Beacon Hill neighborhood guide

Get to know Boston area by area—the best local restaurants and bars, arts and entertainment and things to do in Beacon Hill

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Beacon Hill: Side street

Beacon Hill: Side street Photograph: Shutterstock


Boston's most exclusive niche, Beacon Hill is synonymous with wealth, lineage, the FFBs (First Families of Boston) of old Brahmin money. The area is almost unfeasibly picturesque, with its red-brick row houses and mansions, gas lanterns and steep, narrow streets—some still cobbled. A short stroll here unveils centuries-old architectural treasures that require a pirate's ransom to afford. You can, however, tour a couple of historic houses—and the sumptuous private library of the Boston Athenæum—to get a sense of how the other half lived during the 18th and 19th centuries.

Some of the grandest houses are on Chestnut and Mount Vernon Streets—on the latter, look out for the splendid, Bulfinch-designed residence of prominent Bostonian Harrison Gray at no. 85. Former and current residents amount to a who's who of cultural and political heavyweights, from Louisa May Alcott to John Kerry.

In the 19th century, the North Slope of Beacon Hill was home to a large portion of Boston's free black community. The Black Heritage Trail explores this community and the abolitionist movement through the area's historical sites; together, the African Meeting House and the adjacent Abiel Smith School form the Museum of African American History.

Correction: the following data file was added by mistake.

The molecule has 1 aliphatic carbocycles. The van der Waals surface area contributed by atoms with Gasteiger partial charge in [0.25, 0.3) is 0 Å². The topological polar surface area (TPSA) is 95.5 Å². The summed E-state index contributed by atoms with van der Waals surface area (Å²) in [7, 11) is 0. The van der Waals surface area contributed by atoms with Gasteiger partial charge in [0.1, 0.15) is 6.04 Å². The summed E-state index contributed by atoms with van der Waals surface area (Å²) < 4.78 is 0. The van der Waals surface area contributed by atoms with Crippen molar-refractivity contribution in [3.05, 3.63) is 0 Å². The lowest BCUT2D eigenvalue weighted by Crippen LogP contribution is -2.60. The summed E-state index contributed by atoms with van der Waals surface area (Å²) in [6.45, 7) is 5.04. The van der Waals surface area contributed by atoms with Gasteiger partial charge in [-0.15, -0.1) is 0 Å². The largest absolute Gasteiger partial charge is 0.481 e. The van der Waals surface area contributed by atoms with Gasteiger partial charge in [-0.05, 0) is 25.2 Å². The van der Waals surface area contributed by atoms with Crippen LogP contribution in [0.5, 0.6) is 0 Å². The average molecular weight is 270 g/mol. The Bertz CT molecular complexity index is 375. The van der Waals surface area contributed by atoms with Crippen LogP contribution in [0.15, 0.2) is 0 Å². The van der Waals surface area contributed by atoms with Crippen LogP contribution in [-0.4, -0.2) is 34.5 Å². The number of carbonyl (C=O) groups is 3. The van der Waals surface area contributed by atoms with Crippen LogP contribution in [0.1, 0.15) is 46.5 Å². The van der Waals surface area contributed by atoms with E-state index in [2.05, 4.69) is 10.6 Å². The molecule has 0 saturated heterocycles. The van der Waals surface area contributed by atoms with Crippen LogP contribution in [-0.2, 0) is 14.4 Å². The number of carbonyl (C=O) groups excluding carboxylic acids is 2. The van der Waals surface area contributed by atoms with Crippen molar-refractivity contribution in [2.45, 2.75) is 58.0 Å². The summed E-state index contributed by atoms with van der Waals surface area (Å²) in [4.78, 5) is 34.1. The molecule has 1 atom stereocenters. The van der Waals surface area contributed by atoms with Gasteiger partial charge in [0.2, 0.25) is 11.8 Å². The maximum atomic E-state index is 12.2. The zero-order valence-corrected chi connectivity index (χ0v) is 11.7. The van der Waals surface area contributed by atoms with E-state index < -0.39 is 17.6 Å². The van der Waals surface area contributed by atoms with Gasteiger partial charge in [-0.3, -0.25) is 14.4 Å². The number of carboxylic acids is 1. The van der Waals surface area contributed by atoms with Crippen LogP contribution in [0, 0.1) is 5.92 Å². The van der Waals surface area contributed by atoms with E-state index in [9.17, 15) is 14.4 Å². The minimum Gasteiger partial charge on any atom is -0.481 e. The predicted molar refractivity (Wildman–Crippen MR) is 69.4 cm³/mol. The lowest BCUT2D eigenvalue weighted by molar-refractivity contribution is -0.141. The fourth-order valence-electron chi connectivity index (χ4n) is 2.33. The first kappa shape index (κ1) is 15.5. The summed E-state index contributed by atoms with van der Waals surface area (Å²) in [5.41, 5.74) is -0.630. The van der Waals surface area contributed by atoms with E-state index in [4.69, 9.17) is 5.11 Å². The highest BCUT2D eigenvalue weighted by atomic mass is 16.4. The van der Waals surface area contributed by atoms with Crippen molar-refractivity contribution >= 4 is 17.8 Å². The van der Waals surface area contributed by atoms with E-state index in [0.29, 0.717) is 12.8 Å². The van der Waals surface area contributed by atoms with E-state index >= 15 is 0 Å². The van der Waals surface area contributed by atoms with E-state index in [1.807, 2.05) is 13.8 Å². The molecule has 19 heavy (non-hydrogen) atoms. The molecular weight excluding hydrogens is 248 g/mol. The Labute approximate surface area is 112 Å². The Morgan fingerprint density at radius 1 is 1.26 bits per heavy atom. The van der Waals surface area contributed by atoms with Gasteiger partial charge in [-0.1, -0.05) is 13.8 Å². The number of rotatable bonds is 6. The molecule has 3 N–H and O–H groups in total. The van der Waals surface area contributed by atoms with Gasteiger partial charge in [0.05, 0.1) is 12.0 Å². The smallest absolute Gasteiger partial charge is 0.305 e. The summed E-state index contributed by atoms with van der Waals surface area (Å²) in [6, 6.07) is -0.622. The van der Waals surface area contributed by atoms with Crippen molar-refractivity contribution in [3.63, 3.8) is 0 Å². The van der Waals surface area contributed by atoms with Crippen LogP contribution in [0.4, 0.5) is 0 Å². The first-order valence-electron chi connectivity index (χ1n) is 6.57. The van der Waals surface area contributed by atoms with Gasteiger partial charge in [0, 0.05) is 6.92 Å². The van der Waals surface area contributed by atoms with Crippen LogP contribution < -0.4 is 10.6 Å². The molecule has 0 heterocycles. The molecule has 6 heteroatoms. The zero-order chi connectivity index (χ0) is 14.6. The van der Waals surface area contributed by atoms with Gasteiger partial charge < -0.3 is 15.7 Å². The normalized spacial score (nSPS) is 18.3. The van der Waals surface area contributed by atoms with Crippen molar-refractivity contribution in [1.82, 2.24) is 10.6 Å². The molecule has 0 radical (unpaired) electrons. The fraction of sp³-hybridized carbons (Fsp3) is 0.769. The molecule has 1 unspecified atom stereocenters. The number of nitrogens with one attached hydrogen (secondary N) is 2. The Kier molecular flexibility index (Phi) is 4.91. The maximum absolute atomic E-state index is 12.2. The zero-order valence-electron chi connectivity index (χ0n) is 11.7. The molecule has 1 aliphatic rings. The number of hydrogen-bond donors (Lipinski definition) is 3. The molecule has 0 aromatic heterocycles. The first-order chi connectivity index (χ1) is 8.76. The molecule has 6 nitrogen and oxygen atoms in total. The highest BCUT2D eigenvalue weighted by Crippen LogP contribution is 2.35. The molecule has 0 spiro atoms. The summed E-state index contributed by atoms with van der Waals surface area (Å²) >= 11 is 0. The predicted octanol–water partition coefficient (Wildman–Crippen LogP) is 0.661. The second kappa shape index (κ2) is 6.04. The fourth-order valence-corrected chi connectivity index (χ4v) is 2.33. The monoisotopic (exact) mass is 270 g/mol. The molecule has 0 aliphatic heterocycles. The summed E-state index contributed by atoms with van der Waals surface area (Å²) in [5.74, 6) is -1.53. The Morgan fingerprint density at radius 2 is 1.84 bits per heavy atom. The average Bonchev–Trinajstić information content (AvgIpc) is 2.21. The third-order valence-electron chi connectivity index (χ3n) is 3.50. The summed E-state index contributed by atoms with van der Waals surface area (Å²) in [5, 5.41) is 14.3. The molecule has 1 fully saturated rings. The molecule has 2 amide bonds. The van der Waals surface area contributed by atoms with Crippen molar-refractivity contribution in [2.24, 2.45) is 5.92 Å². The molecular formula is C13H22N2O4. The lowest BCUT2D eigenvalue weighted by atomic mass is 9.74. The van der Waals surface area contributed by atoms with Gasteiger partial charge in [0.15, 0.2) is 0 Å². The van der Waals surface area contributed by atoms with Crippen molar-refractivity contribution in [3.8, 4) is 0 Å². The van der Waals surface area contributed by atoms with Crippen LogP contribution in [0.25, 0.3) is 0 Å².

Charles Street, at the foot of the hill to the west, is lined with antiques shops, restaurants and, increasingly, chic boutiques such as Holiday and Wish. Nearby on Beacon Street is one of the city's most popular tourist attractions, Cheers, the bar credited with inspiring the long-running TV sitcom. While the exterior is satisfyingly familiar—it featured in the opening shot for Cheers—the interior looks nothing like the show's set. A more authentic bet for sampling the Boston neighborhood bar experience is the unpretentious Sevens Ale House on Charles Street.

Restaurants and bars in Beacon Hill

No. 9 Park

  • Rated as: 5/5
  • Price band: 4/4
  • Critics choice

Although the word "timeless" is much bandied about by No.9's admirers, Barbara Lynch's flagship can also (despite its head-on view of Boston Common) seem oddly placeless, thanks to its sleekly cosmopolitan air. The former mansion's good looks demonstrate how 'smooth' and 'sharp' can be synonyms; the service—from the remarkable bartenders to the splendid sommelier, Cat Silirie—hits the heights of professionalism. And the French/Italian-based cuisine? Rarely less than luscious, for all its elegance—especially the finely wrought pastas.

  1. 9 Park Street, at Beacon Street
  2. Main courses $32-$45.
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Grotto

  • Rated as: 4/5
  • Price band: 2/4

Sink below street level in Beacon Hill for a cozy and decadent Italian meal surrounded by exposed brick, shelves of wine and locally sourced artwork. Tables are crowded close (but not too close) and lights are turned down low, and the menu is classic Italian with a creative twist. For a place the just begs to be at the top of your date night destination list, a three-course prix fixe menu of sizeable portions (available seven days a week) is almost too good to be true. Ask the friendly, knowledgeable staff for suggested wine pairings.